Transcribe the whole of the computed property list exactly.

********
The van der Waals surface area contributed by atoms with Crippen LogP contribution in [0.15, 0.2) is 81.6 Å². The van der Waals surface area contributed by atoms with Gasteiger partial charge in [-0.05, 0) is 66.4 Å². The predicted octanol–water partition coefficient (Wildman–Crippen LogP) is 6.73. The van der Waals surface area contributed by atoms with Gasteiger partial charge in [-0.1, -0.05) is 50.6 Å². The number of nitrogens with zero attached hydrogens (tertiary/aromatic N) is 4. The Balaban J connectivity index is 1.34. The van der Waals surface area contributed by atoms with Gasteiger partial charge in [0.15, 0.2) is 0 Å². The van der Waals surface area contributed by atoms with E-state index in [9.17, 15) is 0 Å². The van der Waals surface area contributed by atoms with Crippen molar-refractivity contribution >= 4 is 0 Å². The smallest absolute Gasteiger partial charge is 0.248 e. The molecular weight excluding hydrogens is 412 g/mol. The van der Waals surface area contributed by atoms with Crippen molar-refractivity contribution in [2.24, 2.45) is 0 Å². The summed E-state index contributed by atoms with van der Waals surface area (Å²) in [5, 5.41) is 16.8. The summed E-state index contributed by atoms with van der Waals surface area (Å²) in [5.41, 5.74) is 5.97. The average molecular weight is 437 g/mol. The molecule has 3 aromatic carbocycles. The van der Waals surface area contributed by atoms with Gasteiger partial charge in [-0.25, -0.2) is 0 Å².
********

The van der Waals surface area contributed by atoms with Crippen LogP contribution in [0.15, 0.2) is 81.6 Å². The van der Waals surface area contributed by atoms with Gasteiger partial charge in [-0.05, 0) is 66.4 Å². The predicted octanol–water partition coefficient (Wildman–Crippen LogP) is 6.73. The van der Waals surface area contributed by atoms with Gasteiger partial charge in [-0.1, -0.05) is 50.6 Å². The number of nitrogens with zero attached hydrogens (tertiary/aromatic N) is 4. The Balaban J connectivity index is 1.34. The van der Waals surface area contributed by atoms with Gasteiger partial charge in [0.15, 0.2) is 0 Å². The van der Waals surface area contributed by atoms with E-state index in [9.17, 15) is 0 Å². The van der Waals surface area contributed by atoms with Crippen molar-refractivity contribution >= 4 is 0 Å². The smallest absolute Gasteiger partial charge is 0.248 e. The molecular weight excluding hydrogens is 412 g/mol. The van der Waals surface area contributed by atoms with Crippen molar-refractivity contribution in [2.24, 2.45) is 0 Å². The summed E-state index contributed by atoms with van der Waals surface area (Å²) in [5, 5.41) is 16.8. The summed E-state index contributed by atoms with van der Waals surface area (Å²) in [5.41, 5.74) is 5.97. The average molecular weight is 437 g/mol. The molecule has 3 aromatic carbocycles. The van der Waals surface area contributed by atoms with Gasteiger partial charge in [-0.25, -0.2) is 0 Å².